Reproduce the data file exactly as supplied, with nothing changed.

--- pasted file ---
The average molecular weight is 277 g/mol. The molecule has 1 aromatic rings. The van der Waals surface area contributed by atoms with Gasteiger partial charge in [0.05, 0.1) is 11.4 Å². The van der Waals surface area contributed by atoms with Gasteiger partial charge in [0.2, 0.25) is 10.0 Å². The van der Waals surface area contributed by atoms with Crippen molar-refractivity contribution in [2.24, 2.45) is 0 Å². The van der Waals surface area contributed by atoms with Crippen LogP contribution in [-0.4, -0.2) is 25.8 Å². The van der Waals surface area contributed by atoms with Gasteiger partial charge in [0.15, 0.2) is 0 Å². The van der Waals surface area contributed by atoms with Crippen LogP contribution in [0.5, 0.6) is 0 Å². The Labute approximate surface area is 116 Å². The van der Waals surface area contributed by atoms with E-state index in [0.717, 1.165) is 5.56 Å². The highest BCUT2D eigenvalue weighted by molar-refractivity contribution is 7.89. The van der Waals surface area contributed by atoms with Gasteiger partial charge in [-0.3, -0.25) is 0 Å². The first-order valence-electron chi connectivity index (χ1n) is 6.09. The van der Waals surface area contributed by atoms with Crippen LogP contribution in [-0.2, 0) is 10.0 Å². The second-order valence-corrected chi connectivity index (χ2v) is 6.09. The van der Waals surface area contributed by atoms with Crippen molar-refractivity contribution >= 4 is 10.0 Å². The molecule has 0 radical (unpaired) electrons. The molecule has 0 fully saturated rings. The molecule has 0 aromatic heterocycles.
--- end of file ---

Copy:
The average molecular weight is 277 g/mol. The molecule has 1 aromatic rings. The van der Waals surface area contributed by atoms with Gasteiger partial charge in [0.05, 0.1) is 11.4 Å². The van der Waals surface area contributed by atoms with Gasteiger partial charge in [0.2, 0.25) is 10.0 Å². The van der Waals surface area contributed by atoms with Crippen molar-refractivity contribution in [2.24, 2.45) is 0 Å². The van der Waals surface area contributed by atoms with Crippen LogP contribution in [-0.4, -0.2) is 25.8 Å². The van der Waals surface area contributed by atoms with Gasteiger partial charge in [0.15, 0.2) is 0 Å². The van der Waals surface area contributed by atoms with Crippen LogP contribution in [0.5, 0.6) is 0 Å². The Labute approximate surface area is 116 Å². The van der Waals surface area contributed by atoms with E-state index in [0.717, 1.165) is 5.56 Å². The highest BCUT2D eigenvalue weighted by molar-refractivity contribution is 7.89. The van der Waals surface area contributed by atoms with Gasteiger partial charge in [-0.3, -0.25) is 0 Å². The first-order valence-electron chi connectivity index (χ1n) is 6.09. The van der Waals surface area contributed by atoms with Crippen LogP contribution in [-0.2, 0) is 10.0 Å². The second-order valence-corrected chi connectivity index (χ2v) is 6.09. The van der Waals surface area contributed by atoms with Crippen molar-refractivity contribution >= 4 is 10.0 Å². The molecule has 0 radical (unpaired) electrons. The molecule has 0 fully saturated rings. The molecule has 0 aromatic heterocycles.